Economic development strategy
The Bennington Select Board and the local school system are collaborating for improved service to residents.
With the local economic development plan in place for only four months, a number of strategies outlined in the plan have already begun to take on significant momentum. One strategy in particular has gained traction and has included a noteworthy amount of collaboration. This is the work that has been done between the local school systems and the town’s legislative body.
With two meetings already concluded, and another scheduled for late September, members from the Mount Anthony Union (MAU), the Career Development Center (CDC), the Bennington School District (BSD) school boards and the Southwestern Vermont Supervisory Union (SVSU), have met with members of Bennington’s town government to take on the challenge of a more collaborative relationship. The goal - develop ways that the town and schools can more effectively and efficiently utilize resources that will improve public communication, assist in budget planning processes, and quickly respond to the needs of the community.
Looking to the future this group has committed sharing information to aid budget development in order to contain costs and limit the impact on the taxpayer. In addition to this, it was agreed that school and town officials would meet in October to discuss budget needs and priorities for their respective entities.
The hope is that this effort, coupled with regular meetings, will lead to an overall strategy for successful cooperation.
Research has shown that every good economy begins with education, and Bennington is no different. As we look to bring in new professionals, retain current businesses and recruit new opportunities, our priority must be to support our local schools so that they can produce highly articulate and dependable graduates, who can be successful in any type of business environment. New initiatives locally, along with the state’s common core standards are designed to improve the overall student experience, while providing schools a more comprehensive way of measuring success.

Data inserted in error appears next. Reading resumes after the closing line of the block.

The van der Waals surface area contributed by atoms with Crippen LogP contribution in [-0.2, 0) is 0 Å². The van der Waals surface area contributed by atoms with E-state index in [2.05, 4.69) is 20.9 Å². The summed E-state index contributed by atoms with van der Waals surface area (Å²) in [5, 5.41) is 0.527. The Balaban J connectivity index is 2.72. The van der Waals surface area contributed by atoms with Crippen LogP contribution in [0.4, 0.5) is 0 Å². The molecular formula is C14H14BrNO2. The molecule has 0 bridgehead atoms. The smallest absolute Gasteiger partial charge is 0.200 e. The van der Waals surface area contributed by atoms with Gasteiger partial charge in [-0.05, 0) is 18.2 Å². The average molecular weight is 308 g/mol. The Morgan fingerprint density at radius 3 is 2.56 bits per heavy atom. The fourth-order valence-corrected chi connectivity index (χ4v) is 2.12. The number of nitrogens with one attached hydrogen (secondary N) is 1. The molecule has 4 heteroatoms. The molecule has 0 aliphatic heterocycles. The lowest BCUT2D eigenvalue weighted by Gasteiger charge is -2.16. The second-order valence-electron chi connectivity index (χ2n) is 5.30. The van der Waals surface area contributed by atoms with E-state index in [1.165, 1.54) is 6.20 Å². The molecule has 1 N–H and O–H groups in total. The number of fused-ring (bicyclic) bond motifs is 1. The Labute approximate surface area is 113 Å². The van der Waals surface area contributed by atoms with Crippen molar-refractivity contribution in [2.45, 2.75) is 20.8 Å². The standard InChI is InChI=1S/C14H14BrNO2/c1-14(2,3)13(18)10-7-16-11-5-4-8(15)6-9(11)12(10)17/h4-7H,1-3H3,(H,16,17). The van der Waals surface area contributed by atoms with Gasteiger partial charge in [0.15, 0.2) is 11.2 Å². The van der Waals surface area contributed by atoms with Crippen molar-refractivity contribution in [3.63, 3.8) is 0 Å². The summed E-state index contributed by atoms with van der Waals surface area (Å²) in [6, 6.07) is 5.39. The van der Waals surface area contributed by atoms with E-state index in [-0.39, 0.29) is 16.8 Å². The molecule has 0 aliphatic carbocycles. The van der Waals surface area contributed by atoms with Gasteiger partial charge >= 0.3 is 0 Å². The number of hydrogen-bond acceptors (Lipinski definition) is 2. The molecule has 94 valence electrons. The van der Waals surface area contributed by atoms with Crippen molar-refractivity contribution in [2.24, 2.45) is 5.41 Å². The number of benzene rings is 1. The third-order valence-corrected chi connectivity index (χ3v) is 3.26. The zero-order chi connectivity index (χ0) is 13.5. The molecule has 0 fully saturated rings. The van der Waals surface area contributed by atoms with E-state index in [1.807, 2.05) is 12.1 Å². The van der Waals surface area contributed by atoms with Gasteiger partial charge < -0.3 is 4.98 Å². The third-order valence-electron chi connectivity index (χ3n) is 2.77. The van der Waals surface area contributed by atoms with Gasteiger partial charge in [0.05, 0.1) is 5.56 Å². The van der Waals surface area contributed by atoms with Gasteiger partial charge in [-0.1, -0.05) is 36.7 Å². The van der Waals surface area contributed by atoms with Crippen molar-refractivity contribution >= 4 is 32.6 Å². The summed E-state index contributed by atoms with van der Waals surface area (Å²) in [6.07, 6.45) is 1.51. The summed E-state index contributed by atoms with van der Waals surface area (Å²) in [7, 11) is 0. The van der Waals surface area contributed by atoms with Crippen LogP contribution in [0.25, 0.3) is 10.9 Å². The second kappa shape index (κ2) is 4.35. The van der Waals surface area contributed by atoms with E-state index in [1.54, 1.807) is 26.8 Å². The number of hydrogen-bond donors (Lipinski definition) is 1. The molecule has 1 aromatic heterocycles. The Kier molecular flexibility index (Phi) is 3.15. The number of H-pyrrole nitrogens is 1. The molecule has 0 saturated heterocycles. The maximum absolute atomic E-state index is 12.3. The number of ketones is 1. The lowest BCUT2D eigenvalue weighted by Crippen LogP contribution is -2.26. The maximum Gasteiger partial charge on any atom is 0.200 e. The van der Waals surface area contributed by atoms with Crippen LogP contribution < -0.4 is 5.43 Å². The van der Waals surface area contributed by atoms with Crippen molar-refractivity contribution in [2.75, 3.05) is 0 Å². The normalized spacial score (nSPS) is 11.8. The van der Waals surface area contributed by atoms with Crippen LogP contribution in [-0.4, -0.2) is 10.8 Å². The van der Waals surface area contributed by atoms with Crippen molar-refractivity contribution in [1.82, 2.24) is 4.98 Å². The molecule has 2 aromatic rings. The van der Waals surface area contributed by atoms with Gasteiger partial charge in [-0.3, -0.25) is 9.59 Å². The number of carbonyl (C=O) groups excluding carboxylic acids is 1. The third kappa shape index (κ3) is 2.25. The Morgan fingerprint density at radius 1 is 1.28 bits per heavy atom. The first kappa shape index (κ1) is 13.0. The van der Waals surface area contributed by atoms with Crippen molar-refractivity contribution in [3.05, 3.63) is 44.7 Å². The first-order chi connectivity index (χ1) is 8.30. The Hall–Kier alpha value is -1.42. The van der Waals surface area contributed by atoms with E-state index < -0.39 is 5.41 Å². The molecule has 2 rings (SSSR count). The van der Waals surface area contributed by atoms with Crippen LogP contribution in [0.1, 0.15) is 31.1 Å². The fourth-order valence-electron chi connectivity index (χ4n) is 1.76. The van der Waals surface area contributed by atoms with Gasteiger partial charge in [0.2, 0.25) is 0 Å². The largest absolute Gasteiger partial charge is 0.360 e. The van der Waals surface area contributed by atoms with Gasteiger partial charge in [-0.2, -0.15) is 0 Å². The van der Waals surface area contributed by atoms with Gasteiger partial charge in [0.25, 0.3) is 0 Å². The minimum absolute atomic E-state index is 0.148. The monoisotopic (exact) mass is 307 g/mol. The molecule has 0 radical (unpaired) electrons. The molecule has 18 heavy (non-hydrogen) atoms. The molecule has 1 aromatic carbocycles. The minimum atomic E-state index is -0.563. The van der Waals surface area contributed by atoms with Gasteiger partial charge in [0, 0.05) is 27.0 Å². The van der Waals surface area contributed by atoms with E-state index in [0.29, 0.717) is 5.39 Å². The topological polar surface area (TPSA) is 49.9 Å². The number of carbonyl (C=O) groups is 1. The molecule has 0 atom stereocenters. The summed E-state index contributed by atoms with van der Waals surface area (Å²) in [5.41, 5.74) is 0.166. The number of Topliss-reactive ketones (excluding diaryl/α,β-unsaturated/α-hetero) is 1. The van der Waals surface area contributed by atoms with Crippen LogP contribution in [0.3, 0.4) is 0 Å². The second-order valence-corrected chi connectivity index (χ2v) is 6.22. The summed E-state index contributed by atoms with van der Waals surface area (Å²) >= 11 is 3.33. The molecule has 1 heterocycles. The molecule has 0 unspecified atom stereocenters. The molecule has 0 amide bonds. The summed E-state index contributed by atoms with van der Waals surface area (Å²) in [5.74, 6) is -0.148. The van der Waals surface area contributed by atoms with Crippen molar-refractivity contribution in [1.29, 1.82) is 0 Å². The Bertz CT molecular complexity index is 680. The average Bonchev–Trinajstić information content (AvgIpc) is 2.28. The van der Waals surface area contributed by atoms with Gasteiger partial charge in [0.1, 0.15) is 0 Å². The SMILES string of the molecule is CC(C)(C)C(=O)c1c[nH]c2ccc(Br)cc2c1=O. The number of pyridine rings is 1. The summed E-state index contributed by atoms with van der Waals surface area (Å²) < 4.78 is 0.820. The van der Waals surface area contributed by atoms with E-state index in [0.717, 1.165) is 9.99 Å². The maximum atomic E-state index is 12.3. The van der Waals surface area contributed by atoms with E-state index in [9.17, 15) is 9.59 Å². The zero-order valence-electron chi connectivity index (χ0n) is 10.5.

As our local schools look to implement this 21st century initiative, we must also look to the community, neighborhoods, and homes our students grow up in, and begin the conversation of how to lift up our young people to a place of achievement and success. Whenever possible, working together to combat poverty, create safe neighborhoods and challenge the status quo.
The education of its children is the community’s most important responsibility, and it is a responsibility that must be shared by all to achieve the best result. It is also imperative to the overall economic health of the community, and the Select Board and local school boards are committed to working together to meet that responsibility.
This column was written by Michael Harrington, economic and community development director for the Town of Bennington, in conjunction with members from the participating organizations. This column is the first in a series by this group.
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